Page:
May 17—Terry Steinwand, director of the North Dakota Game and Fish Department, is retiring after a career of nearly 40 years with the department.
His last day on the job will be July 31.
Gov. Doug Burgum formally announced Steinwand's retirement Monday, May 17. As with other departments in the governor's cabinet, the Game and Fish director is a political appointee.
"I've been blessed with a tremendous personal and professional family, and the decision to retire was not an easy one, but it's time to spend more time with family and hunting or fishing," Steinwand said in a statement released Monday morning. "I've had the opportunity to work with some great people and some great governors, and I couldn't ask for a better organization or group of people to work with than the ones I've had over the last 39 years. And there's no better place to be than North Dakota."
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A Garrison, N.D., native, Steinwand grew up on a grain and cattle farm and graduated from UND with a bachelor's degree in fish and wildlife management and a master's degree in biology.
Steinwand started his career with the Game and Fish Department in 1982 and was fisheries chief from 1990 through 2005. He has been at the helm of the department since Jan. 1, 2006, serving as Game and Fish director under Govs. John Hoeven, Jack Dalrymple and, most recently, Burgum.
As is traditional practice, the governor's office will appoint an interim director and then begin a search for Steinwand's replacement, Burgum said. It will be a national search.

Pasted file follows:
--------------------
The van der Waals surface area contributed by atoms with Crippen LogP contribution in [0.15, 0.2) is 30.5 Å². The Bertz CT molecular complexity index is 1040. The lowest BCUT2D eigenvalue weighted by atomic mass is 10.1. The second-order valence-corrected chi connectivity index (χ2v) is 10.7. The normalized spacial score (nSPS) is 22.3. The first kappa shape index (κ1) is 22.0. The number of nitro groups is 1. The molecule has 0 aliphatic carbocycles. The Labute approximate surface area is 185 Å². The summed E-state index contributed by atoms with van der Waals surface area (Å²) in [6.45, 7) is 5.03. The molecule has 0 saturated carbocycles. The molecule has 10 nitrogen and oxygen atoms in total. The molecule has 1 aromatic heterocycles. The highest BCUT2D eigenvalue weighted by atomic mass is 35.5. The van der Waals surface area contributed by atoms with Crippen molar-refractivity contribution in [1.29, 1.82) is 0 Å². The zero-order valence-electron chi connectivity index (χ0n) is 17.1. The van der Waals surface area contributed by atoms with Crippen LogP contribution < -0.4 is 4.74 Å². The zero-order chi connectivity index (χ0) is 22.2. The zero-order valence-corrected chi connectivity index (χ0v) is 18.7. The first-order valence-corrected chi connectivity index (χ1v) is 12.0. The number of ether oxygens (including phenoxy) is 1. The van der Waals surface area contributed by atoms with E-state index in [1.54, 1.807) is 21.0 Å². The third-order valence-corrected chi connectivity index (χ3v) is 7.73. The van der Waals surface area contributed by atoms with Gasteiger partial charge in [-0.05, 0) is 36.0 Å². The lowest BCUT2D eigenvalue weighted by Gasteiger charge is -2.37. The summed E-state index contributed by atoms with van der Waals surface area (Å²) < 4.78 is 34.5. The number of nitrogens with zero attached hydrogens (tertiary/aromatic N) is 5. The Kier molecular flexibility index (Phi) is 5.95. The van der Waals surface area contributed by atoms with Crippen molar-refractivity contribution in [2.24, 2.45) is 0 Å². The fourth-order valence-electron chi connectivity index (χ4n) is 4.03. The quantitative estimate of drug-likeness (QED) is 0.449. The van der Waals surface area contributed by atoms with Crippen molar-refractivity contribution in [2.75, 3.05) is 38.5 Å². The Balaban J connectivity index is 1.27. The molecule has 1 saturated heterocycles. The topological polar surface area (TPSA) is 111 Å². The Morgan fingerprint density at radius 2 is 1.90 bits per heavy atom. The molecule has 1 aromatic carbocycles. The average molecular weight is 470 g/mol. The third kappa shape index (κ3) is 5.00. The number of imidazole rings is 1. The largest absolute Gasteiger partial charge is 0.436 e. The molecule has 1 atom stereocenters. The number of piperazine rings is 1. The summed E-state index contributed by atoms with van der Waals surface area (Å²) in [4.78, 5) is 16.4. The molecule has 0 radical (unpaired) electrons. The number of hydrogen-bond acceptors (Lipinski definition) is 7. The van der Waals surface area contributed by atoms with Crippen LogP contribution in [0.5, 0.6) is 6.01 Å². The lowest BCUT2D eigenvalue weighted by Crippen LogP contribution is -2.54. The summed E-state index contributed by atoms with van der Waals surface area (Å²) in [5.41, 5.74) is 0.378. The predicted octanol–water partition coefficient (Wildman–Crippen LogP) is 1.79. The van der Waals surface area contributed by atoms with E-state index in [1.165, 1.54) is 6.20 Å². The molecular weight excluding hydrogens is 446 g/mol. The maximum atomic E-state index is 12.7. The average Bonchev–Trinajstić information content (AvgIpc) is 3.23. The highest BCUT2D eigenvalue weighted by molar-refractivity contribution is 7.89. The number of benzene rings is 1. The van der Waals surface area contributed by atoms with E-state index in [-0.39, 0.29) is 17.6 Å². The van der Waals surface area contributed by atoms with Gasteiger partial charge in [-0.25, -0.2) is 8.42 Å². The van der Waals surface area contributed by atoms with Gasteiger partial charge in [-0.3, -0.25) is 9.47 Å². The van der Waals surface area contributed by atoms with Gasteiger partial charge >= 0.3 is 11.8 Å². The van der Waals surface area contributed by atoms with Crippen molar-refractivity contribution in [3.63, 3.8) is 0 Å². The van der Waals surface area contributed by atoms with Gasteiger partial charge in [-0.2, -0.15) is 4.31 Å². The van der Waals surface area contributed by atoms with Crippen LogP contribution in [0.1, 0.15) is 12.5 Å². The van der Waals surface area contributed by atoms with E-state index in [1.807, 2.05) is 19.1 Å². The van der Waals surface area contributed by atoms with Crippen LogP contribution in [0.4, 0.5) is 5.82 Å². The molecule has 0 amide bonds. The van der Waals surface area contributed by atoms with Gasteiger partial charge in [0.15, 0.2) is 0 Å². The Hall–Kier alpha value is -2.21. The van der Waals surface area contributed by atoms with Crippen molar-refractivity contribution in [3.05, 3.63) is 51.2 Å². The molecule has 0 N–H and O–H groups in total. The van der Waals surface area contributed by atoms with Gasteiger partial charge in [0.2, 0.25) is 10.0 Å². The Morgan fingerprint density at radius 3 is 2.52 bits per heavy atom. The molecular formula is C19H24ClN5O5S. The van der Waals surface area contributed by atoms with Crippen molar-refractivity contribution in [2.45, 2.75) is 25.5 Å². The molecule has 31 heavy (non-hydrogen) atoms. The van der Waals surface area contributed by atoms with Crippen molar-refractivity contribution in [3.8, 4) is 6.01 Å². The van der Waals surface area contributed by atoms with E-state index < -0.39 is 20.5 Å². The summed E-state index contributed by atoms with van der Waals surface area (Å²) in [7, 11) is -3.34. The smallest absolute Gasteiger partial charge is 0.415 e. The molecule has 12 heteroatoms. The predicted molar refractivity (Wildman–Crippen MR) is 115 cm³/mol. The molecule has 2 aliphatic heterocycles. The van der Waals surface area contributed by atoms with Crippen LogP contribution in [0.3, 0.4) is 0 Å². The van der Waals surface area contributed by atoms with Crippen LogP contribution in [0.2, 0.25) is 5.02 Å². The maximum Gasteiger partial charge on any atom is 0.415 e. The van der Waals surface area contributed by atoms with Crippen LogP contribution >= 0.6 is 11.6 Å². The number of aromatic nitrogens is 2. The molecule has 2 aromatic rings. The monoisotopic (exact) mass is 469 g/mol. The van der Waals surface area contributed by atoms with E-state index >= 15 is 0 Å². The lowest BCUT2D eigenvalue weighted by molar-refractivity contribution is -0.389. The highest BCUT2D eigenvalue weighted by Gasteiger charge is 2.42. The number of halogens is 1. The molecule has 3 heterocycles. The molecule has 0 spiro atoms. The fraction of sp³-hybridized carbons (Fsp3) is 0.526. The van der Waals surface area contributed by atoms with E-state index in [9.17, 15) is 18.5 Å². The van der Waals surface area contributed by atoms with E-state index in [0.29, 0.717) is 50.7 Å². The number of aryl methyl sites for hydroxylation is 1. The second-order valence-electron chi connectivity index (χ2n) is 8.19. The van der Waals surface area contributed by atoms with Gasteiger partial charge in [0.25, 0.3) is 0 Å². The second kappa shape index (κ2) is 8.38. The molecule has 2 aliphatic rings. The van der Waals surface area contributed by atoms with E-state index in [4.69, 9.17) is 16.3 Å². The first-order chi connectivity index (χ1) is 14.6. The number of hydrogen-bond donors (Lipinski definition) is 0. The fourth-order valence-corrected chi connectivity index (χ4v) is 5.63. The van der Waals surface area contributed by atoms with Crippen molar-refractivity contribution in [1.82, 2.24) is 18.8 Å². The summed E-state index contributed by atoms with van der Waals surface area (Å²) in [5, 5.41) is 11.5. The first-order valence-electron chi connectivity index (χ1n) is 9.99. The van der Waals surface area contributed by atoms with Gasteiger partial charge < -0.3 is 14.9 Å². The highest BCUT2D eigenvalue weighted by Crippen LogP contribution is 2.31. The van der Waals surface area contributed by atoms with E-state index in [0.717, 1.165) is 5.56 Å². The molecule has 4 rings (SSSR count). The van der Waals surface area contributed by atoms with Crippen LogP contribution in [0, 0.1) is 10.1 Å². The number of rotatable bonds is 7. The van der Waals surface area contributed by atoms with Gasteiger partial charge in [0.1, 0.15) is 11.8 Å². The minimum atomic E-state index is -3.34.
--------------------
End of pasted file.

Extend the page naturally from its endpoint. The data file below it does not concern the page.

"He had a fantastic career, and we're glad he stayed (with Game and Fish) another couple of years to get us through another legislative session," Burgum told the Grand Forks Herald.
Steinwand's tenure as Game and Fish director coincided with dramatic changes in the hunting landscape and equally dramatic changes in fishing opportunities. In a May 2020 interview, Steinwand said the Game and Fish Department was managing about 185 lakes in 2005 when he left the fisheries division, a number that later swelled to as many as 450 lakes, driven by a series of wet years.
At the same time, wildlife habitat enrolled in the federal Conservation Reserve Program declined from more than 3 million acres to just over 1 million acres by January 2020, with another 700,000 acres set to expire by 2023.
Fishing opportunities are better than ever, but the state's hunting landscape is probably not as good as it was during the peak of CRP, Steinwand said in that interview.
"We really were at a high point in 2006," he said. "CRP acres were over 3 million, we'd had about four or five consecutive nice winters, and so our deer and our pheasant and grouse populations were really at a high point.
"Of course, we've lost a lot of CRP and had three consecutive nasty winters (beginning in 2009). We're climbing out of that, but we consistently say it's really hard to climb out very quickly when you don't have the habitat."